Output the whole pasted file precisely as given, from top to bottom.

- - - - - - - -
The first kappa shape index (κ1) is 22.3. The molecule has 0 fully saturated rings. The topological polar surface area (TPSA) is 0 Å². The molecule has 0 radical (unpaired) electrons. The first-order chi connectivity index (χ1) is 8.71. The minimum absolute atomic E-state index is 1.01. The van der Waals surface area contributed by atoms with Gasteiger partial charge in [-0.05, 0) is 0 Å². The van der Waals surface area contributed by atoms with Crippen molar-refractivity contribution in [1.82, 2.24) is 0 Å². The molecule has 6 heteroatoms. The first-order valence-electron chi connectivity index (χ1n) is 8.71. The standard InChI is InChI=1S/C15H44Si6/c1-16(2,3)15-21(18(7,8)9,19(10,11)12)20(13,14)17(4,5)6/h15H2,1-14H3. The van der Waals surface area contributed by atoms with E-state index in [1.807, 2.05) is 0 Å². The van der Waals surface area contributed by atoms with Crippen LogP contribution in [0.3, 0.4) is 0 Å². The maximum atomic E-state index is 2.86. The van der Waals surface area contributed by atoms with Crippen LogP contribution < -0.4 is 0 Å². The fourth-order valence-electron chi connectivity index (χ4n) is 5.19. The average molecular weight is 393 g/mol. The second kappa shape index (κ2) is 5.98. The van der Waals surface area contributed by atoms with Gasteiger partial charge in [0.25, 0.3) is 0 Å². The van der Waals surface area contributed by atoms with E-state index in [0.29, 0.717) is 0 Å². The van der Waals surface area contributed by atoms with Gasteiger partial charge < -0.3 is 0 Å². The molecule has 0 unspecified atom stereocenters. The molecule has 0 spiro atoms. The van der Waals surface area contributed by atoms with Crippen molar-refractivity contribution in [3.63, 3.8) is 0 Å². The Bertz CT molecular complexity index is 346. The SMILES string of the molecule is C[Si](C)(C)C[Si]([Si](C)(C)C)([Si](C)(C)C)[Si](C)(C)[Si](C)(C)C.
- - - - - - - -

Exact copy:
The first kappa shape index (κ1) is 22.3. The molecule has 0 fully saturated rings. The topological polar surface area (TPSA) is 0 Å². The molecule has 0 radical (unpaired) electrons. The first-order chi connectivity index (χ1) is 8.71. The minimum absolute atomic E-state index is 1.01. The van der Waals surface area contributed by atoms with Gasteiger partial charge in [-0.05, 0) is 0 Å². The van der Waals surface area contributed by atoms with Crippen molar-refractivity contribution in [1.82, 2.24) is 0 Å². The molecule has 6 heteroatoms. The first-order valence-electron chi connectivity index (χ1n) is 8.71. The standard InChI is InChI=1S/C15H44Si6/c1-16(2,3)15-21(18(7,8)9,19(10,11)12)20(13,14)17(4,5)6/h15H2,1-14H3. The van der Waals surface area contributed by atoms with E-state index in [1.807, 2.05) is 0 Å². The van der Waals surface area contributed by atoms with Crippen LogP contribution in [0.3, 0.4) is 0 Å². The maximum atomic E-state index is 2.86. The van der Waals surface area contributed by atoms with Crippen LogP contribution < -0.4 is 0 Å². The fourth-order valence-electron chi connectivity index (χ4n) is 5.19. The average molecular weight is 393 g/mol. The second kappa shape index (κ2) is 5.98. The van der Waals surface area contributed by atoms with Gasteiger partial charge in [0.25, 0.3) is 0 Å². The van der Waals surface area contributed by atoms with E-state index in [0.29, 0.717) is 0 Å². The van der Waals surface area contributed by atoms with Gasteiger partial charge < -0.3 is 0 Å². The molecule has 0 unspecified atom stereocenters. The molecule has 0 spiro atoms. The van der Waals surface area contributed by atoms with Crippen molar-refractivity contribution in [3.63, 3.8) is 0 Å². The Bertz CT molecular complexity index is 346. The SMILES string of the molecule is C[Si](C)(C)C[Si]([Si](C)(C)C)([Si](C)(C)C)[Si](C)(C)[Si](C)(C)C.